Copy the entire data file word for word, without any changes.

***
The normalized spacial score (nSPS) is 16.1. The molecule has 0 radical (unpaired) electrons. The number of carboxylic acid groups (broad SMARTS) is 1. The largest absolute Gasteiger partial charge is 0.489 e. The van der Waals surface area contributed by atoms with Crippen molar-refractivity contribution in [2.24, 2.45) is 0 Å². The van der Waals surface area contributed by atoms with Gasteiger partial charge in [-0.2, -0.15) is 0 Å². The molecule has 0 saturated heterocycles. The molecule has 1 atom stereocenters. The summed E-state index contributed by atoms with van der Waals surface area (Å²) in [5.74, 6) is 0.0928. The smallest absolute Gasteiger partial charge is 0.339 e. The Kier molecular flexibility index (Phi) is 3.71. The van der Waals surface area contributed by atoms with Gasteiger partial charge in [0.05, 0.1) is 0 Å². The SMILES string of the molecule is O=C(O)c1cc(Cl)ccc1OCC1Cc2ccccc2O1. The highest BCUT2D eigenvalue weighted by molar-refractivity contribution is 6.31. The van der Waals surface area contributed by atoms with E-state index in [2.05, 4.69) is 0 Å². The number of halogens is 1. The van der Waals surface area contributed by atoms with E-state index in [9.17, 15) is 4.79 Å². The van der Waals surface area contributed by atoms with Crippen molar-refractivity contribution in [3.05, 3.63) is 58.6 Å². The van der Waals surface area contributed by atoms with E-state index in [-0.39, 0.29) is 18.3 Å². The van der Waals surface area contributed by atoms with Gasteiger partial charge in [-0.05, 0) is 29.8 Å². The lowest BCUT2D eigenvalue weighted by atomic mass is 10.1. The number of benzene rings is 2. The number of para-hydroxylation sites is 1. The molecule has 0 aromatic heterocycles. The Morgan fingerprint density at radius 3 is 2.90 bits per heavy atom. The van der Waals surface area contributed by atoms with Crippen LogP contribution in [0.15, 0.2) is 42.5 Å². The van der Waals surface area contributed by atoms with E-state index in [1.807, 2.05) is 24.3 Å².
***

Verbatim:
The normalized spacial score (nSPS) is 16.1. The molecule has 0 radical (unpaired) electrons. The number of carboxylic acid groups (broad SMARTS) is 1. The largest absolute Gasteiger partial charge is 0.489 e. The van der Waals surface area contributed by atoms with Crippen molar-refractivity contribution in [2.24, 2.45) is 0 Å². The van der Waals surface area contributed by atoms with Gasteiger partial charge in [-0.2, -0.15) is 0 Å². The molecule has 0 saturated heterocycles. The molecule has 1 atom stereocenters. The summed E-state index contributed by atoms with van der Waals surface area (Å²) in [5.74, 6) is 0.0928. The smallest absolute Gasteiger partial charge is 0.339 e. The Kier molecular flexibility index (Phi) is 3.71. The van der Waals surface area contributed by atoms with Gasteiger partial charge in [0.05, 0.1) is 0 Å². The SMILES string of the molecule is O=C(O)c1cc(Cl)ccc1OCC1Cc2ccccc2O1. The highest BCUT2D eigenvalue weighted by molar-refractivity contribution is 6.31. The van der Waals surface area contributed by atoms with E-state index in [2.05, 4.69) is 0 Å². The number of halogens is 1. The van der Waals surface area contributed by atoms with E-state index in [9.17, 15) is 4.79 Å². The van der Waals surface area contributed by atoms with Crippen molar-refractivity contribution in [3.05, 3.63) is 58.6 Å². The van der Waals surface area contributed by atoms with E-state index in [-0.39, 0.29) is 18.3 Å². The van der Waals surface area contributed by atoms with Gasteiger partial charge in [-0.05, 0) is 29.8 Å². The lowest BCUT2D eigenvalue weighted by atomic mass is 10.1. The number of benzene rings is 2. The number of para-hydroxylation sites is 1. The molecule has 0 aromatic heterocycles. The Morgan fingerprint density at radius 3 is 2.90 bits per heavy atom. The van der Waals surface area contributed by atoms with Crippen LogP contribution in [0.15, 0.2) is 42.5 Å². The van der Waals surface area contributed by atoms with E-state index in [1.807, 2.05) is 24.3 Å².